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A Smile for the Elderly

How Linda Cook is making a difference

Linda Cook just needed to get out of the house.

A stay-at-home mom to three-year-old and five-year-old boys, she missed interacting with people in her teaching job. With her sons past the baby stage, she wanted an activity they could share outside their home—hopefully a ministry opportunity.

Since she'd always had a heart for seniors, Linda called the local assisted-living facility and asked to volunteer. The staff was thrilled.

"They suggested I could paint residents' fingernails, play cards with them, or take them for walks," she recalls. And the best part? "They encouraged me to bring along the boys."

"Memories Are All I Have"

Linda clearly remembers that first visit in the summer of 1994. After applying nail polish and playing cards with several members of the community, she discovered a woman in a wheelchair who was eager to get out in the sunshine. So Linda and her boys took the woman for a walk. As they strolled and chatted, the topic eventually turned to growing old. With a chuckle, the woman said, "Honey, when you get to be my age, memories are all you have. So you'd better make them good ones!"

Those words stuck in Linda's head and heart, fueling her desire to make and give as many positive memories to the seniors—and her boys—as was in her power. She and her sons became regulars at the facility. While Linda gave manicures, her older son would play "Go Fish" with residents and the younger would color pictures. In fact, the boys enjoyed the visits as much as the seniors.

"My oldest would ask, 'Are we going to the place where all the grandmas and grandpas live?'" Linda recalls.

Of course, it wasn't always easy. While many residents were eager to see them, others were less enthusiastic or even wished to be left alone. Dealing with such grumpiness was a lesson in compassion—for Linda and for her sons.

"We had to understand that it wasn't necessarily a reflection of our being there, but either that they were hurting or were angry at their situation," Linda says. "They're frustrated about having to be away from their homes and in a facility. They're frustrated by pain. And maybe they can't communicate. So whenever the boys and I would run across someone who was belligerent, I'd explain to my kids that we don't snap back at them. Instead we need to continue being kind and caring toward them."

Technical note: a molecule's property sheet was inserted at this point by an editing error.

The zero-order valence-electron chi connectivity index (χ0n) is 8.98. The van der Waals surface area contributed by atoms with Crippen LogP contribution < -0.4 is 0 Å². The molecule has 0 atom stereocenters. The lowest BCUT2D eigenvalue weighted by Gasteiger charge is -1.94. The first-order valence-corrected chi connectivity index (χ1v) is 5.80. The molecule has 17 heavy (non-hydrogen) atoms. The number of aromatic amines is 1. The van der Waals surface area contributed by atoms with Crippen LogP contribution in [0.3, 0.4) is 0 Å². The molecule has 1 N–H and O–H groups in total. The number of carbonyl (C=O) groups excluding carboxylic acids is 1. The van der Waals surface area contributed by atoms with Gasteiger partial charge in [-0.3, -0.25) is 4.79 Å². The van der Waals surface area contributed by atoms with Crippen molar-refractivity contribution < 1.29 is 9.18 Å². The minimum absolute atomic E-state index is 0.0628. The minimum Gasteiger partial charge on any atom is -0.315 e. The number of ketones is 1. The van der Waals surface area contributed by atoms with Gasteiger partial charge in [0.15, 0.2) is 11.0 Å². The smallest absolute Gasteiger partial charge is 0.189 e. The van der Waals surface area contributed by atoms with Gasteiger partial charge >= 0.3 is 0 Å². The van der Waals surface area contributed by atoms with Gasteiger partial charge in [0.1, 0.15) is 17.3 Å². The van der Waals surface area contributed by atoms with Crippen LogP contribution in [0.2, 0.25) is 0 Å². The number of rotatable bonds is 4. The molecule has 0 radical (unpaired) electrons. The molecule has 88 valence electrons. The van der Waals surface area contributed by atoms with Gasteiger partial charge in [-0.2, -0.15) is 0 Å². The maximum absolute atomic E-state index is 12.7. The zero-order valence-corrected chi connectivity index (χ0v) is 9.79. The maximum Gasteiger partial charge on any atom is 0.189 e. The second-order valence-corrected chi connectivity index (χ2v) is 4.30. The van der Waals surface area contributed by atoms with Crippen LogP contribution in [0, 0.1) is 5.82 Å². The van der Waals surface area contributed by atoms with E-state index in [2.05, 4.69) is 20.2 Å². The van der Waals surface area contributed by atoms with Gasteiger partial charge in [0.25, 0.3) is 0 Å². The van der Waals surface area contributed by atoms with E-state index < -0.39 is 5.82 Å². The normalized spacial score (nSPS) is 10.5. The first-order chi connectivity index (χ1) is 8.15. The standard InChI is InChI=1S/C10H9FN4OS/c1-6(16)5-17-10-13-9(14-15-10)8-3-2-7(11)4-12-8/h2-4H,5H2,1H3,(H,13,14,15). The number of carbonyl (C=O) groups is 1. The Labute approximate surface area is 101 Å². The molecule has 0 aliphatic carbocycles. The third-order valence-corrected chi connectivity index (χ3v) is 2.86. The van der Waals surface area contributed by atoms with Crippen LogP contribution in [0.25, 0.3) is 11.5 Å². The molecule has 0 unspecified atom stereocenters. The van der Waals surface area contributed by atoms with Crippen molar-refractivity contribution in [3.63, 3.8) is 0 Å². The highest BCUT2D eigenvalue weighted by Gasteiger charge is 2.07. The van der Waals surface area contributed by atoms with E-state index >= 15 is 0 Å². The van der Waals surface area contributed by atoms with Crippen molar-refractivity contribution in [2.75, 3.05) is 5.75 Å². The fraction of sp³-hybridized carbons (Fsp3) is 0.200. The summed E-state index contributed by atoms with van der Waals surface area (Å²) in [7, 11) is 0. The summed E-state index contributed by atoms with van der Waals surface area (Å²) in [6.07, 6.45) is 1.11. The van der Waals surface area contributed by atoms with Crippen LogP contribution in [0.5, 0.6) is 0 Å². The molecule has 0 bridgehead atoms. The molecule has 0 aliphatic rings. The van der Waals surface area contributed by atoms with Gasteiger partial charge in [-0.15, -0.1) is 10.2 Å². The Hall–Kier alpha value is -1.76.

Something Bigger

Nearly 15 years have passed, but Linda's enthusiasm for ministering to the elderly continues. In fact, she's recently moved from volunteering to a paid position. While she still works with seniors, she's also using her education background to train others in caregiving.

That means preparing them for the sometimes harsh realities of the task. "You can't be squeamish," Linda says. "Caring for the elderly can come with messes and with smells. It can come with attitudes. It's not going to be Aunt Bea."

And, she admits, the sheer volume of need can be overwhelming. She recalls her first trip to a facility as a paid caregiver, passing people lined up in the hallways, smiling at her and reaching to touch her. When she returned to her car, Linda was overcome with helplessness, wishing she could have spent more time with each one.

Her boss's response was simple: Don't focus on everything you can't do. Instead, focus on the comfort and joy you're bringing while you're there.

That invaluable advice changed the way Linda approached her visits. "I can't spend 15 minutes with every person," she explains. "But I can touch a hand and say, 'You look beautiful today.' I can stroke a cheek or pat a back or kneel down and smile into a face."

Her blessings, she says, come from the connections she's made. Like wheelchair-bound Charlie*, 86 and in the late stages of Alzheimer's. Unable to care for himself and barely able to communicate, Linda helps him eat, reads to him, and takes him for long walks. She treasures the occasional nods and smiles—and on one memorable occasion, a touch to her cheek—that let her know he recognizes her.

"I've gotten more from this than I've given," she says. "It gets me out of myself and my daily issues and helps me realize there's something bigger out there. There are people who need me more than any needs I have myself."

The Guarantee of Joy

Working with seniors has not only given Linda the opportunity to step outside herself, it's enriched her relationship with God. "In this work, success doesn't rest in a paycheck or recognition," she explains. "When the Lord shows you something you can do, something that ministers to others, it's such a blessing."

That blessing has affected her sons as well. Their positive experience with the "grandmas and grandpas" motivated them, even when they were teens, to assist Linda with ministries such as Meals on Wheels.

Though the residents' ability to communicate limits Linda's ability to talk about God, she finds other ways to share her faith. Sometimes she'll bring a hymn book and sing hymns with residents; other times she takes them to their facility's church services.

After so many years, Linda's joy in the work remains undimmed. And she's just as passionate about encouraging others to become involved. "There are so many ways to volunteer," she says. "Take a book or newspaper to read. Walk the hallways playing the violin. A simple smile means the world to these people. Some can't communicate, and others are still as sharp as a tack. In either case, I guarantee you'll find joy in the time you spend bringing joy to them."      

Read more articles that highlight writing by Christian women at ChristianityToday.com/Women

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